Land sale highlights trends in churches, real estate

By Dave Yochum.  NC Homes Associates plans to build 110 age-restricted living units on property purchased from a church blessed with abundant property in Cornelius. The development company is paying roughly $1 million for 8.45 acres of land owned by Mt. Zion United Methodist Church.


There are 100 condo units, each up to 1,700 square feet, planned in a total of six buildings, as well as 10 patio units in the Cornelius Woods project, according to veteran developer Curt Needham.

The project, valued at $20 million, reflects mega-trends under way in both demographics—an aging population in North Mecklenburg—and real estate.

In addition to grandparents wanting to be near their grandchildren, there’s the nationwide trend away from brick and mortar retail. Witness the retail apocalypse at major companies like RadioShack, Payless ShoeSource, Toys “R” Us, Kmart and Bon-Ton.

Amazon gives us the convenience of placing an order online and getting it two days later. You can set up online buying so that your paper towels, and potato chips arrive at regularly scheduled intervals. The experience, however, is lacking. Physical churches provide community and connection, both fast disappearing from everyday life. Analog begets dialog.

Mainline churches have historically controlled both the area for their buildings and excess land surrounding them for uses such as cemeteries, recreation buildings, and occasionally ballfields.


“With a significant shift toward cremation, space demand for cemeteries has dropped,” said Charles Knox, president of The Knox Group, a commercial real estate brokerage based in Huntersville.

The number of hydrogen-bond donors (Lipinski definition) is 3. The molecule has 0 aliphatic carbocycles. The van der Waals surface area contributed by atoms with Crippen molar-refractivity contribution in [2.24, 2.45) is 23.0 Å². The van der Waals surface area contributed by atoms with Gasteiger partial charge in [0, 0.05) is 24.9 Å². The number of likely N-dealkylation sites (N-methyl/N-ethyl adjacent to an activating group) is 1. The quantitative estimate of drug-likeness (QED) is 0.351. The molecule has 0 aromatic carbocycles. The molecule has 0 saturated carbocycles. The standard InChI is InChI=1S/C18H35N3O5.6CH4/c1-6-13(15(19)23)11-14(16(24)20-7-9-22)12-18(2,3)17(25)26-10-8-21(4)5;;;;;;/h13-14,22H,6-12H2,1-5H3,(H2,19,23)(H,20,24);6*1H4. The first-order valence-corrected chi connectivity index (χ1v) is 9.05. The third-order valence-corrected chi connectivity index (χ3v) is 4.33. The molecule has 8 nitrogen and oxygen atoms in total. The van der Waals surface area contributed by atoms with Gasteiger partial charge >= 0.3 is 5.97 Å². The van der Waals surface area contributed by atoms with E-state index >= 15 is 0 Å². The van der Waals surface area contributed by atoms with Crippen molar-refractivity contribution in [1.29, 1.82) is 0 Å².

Excess land is, well, excess. “Churches often sell excess assets that don’t fit into their future plans, but could help fund a building expansion at its current location,” said Robert Lowrance, founder of Lowrance Properties, a commercial brokerage.

Newer churches often prefer renovating existing spaces or having more focus on the interior space rather than extra land for auxiliary uses. Storefronts without a powerful experiential component have suffered like Job—and churches provide the ultimate in experiential uses.

“Many smaller new churches occupy space in retail or industrial buildings,” Knox said.

Elevation Church moved into a former theater in Cornelius, “which shows the focus on the building over large green field sites,” Knox said.

At Cornelius Woods, prices will range from $195,000 to about $350,000 for the patio homes. Residents will have access to a 5,000- to 6,000-square-foot, church-owned ministry center on-site, complete with gathering rooms and a warming kitchen.

Ground-breaking for Cornelius Woods is set for early next year, with construction getting under way in late spring or early summer. Ike’s Construction in Kannapolis is the general contractor.

The land is important to many churches—and the families that helped start them decades and even centuries ago.


John Cox is the executive pastor of Connect Christian Church in Concord, as well as the former CEO of the Cabarrus Regional Chamber of Commerce. He says many newer churches have started without purchasing land or buildings and are meeting in rented spaces such as shopping centers, schools, theaters and other places that already have available parking, equipment and capacity for attendees.

“Many years ago I consulted with a church in Georgia and encouraged them to sell their facility and either use the proceeds to help start a new church or to donate those funds to an existing church because that particular church was about to die. They resisted and in doing so told me, ‘We dug the foundations of this building; we sacrificed over many years and we just can’t turn our backs on what we’ve done.'”


No comments yet.

Post a Comment